17 Awe-Inspiring Places Of Worship Around The World

1. Paro Taktsang, Bhutan

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Paro Taktsang (also known as “The Tiger’s Nest”) is a sacred Himalayan Buddhist site and temple situated alongside a mountain cliff in the upper Paro valley, Bhutan. It was built in 1692 and sits at an elevation of 10,240 feet.

2. The Hurva Synagogue, Jerusalem

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The Hurva Synagogue (also known as Hurvat Rabbi Yehudah he-Hasid) is located in the Jewish Quarter of the Old City of Jerusalem. First founded in the 17th century, the synagogue was later destroyed and laid in ruins for nearly 150 years. It was rebuilt in 1864 and again destroyed during the 1948 Arab-Israeli war. The new synagogue was dedicated in March 2010.

3. BAPS Shri Swaminarayan Mandir, Atlanta, USA

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The BAPS (an acronym for Bochasanwasi Shri Akshar Purushottam Swaminarayan Sanstha) Shri Swaminarayan Mandir is the sixth (and single largest) traditional Hindu stone temple built outside of India. The temple is 32,000 square feet large and sits across 30 acres of land.

4. Karnak Temple Complex, Egypt

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Hedwig Storch / commons.wikimedia.org


Building on the Karnak Temple — a large complex comprised of decayed temples and chapels, among other buildings, near the village of El-Karnak in Egypt — began during the reign of Pharaoh Senusret, dating back as early as 2000 B.C. and built over as many as 2000 years. The Karnak Temple complex is the largest ancient religious site in the world.

5. Meenakshi Amman Temple, India

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The Meenakshi Amman Temple is a sprawling Hindu temple that sits along the southern bank of the Vaigai river in Madurai, Tamil Nadu, India. The city of Madurai is 2500 years old. The temple features an estimated 33,000 sculptures, and an average of 15,000 people visit the complex each day.

6. The New Synagogue, Berlin, Germany

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The New Synagogue was built in Berlin between 1859-1866. The architecture was inspired by Moorish design and looks not unlike La Alhambra in Granada, Spain. It is one of the few synagogues to survive Kristallnacht, though it was badly damaged during WWII and has been subsequently reconstructed.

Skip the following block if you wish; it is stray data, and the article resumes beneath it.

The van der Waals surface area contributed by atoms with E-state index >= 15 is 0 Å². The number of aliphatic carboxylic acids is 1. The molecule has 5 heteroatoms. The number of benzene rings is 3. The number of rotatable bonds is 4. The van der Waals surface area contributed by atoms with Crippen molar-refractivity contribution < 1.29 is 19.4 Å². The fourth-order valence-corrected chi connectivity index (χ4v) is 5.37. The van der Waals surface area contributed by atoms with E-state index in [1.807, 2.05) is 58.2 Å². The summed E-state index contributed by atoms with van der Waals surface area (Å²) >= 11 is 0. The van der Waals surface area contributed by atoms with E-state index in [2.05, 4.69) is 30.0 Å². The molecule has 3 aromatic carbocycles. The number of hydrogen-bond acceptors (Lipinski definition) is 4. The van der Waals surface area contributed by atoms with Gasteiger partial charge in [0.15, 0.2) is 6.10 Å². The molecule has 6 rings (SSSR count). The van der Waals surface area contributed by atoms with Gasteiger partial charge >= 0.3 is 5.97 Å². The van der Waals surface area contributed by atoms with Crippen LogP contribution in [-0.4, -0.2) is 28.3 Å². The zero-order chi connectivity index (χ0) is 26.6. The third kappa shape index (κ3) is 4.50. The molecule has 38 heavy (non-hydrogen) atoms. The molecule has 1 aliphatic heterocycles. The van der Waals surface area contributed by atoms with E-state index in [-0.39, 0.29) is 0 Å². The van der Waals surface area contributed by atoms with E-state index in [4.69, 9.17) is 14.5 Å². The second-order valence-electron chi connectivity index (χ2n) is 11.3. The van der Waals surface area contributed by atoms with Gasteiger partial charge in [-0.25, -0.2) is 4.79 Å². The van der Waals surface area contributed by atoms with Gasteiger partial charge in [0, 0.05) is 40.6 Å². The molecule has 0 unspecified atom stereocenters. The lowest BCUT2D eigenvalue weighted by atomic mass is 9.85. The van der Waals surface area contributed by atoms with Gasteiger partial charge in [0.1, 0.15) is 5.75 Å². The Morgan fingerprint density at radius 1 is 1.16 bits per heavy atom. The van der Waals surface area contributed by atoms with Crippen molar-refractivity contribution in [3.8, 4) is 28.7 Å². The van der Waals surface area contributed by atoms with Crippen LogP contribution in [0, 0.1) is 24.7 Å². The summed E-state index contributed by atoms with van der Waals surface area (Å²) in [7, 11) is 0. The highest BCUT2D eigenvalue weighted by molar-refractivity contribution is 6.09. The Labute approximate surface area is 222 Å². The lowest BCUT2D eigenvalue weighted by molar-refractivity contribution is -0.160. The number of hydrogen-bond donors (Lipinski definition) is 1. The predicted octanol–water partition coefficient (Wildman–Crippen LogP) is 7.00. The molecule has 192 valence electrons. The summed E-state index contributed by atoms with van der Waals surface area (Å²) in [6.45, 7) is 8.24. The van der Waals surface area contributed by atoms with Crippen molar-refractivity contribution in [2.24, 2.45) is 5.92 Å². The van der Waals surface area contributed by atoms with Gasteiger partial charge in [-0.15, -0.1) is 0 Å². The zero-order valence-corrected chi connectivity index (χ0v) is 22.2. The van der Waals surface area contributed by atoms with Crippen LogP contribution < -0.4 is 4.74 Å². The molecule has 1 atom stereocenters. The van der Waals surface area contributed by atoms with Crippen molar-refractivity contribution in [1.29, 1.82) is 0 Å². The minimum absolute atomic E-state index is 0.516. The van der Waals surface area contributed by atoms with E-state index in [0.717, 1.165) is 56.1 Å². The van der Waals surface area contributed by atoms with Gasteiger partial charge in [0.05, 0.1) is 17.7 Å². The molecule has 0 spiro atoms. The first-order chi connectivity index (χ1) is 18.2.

7. Qolşärif Mosque, Kazan, Russia

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This mosque was built in the Kazan Kremlin in the 16th century and was named after professor and religious Imam Qolşärif. The design is consistent with Volga Bulgaria design of the times, though there are also elements of Renaissance and Ottoman design to the structure. The mosque can hold 6000 worshippers.

8. San Vitale, Ravenna, Italy

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The San Vitale church in Ravenna is considered one of the most important structures designed in early Christian Byzantine style in western Europe. Building began in the year 526 and was completed in 547.

9. Bahá’í Temple, Sydney, Australia

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This Bahá’í temple in Sydney, Australia, was built in 1961, and, like other Bahá’í Houses of Worship, is built in a nine-side circular shape. The dome, while not required by scripture, is present in all current Houses of Worship around the world.

10. Sheikh Zayed Mosque, Abu Dhabi, United Arab Emirates

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Sheikh Zayed Grand Mosque is located in the capital city of the United Arab Emirates, Abu Dhabi. It is the eighth largest mosque in the world; during Eid (two Islamic festivals) the mosque can be visited by over 40,000 people. The carpet in the main prayer hall is considered to be the largest carpet in the entire world at 60,570 feet.

11. Saint Basil’s Cathedral, Moscow, Russia

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The official name for Saint Basil’s Cathedral is “Cathedral of the Protection of Most Holy Theotokos on the Moat.” The cathedral is Russian Orthodox and is located in Moscow’s famous Red Square, at the geometric center of the city. The church was forcefully secularized by the Russian government in 1929 and remains a federal property.

12. Qurikancha, Cusco, Peru

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Jorge Pérez / Flickr: kokiperex


Qurikancha was the single most important temple of the Inca Empire and was dedicated to the Sun God Inti. The walls and floors of the temple were once covered in gold, but the Incan people were forced to turn it over to the Spanish, who’d required a ransom to save the life of the Incan leader Atahualpa. Spanish colonists later built the Church of Santo Domingo on the site, destroying the temple and using the ruins as the foundation for the church.

13. Las Lajas Sanctuary, Colombia

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Las Lajas Sanctuary is built inside the canyon of the Guáitara River in Colombia. It was built between 1916 and 1949.

14. Harmandir Sahib, India

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The Harmandir Sahib, colloquially referred to as the “Golden Temple,” is a Sikh Gurdwara (place of worship) in the city of Amritsar in the Punjab region of India. It was completed in 1604. The temple is visited by over 100,000 worshippers each day.

15. Temple of Heaven, Beijing, China


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star5112 / Flickr: johnjoh


The Temple of Heaven is a Taoist (and Heaven worship) site in Beijing, China constructed early in the 15th century, during the reign of the Yongle Emperor. The famous Forbidden City was also built during this time.

16. Sainte-Chapelle, Paris, France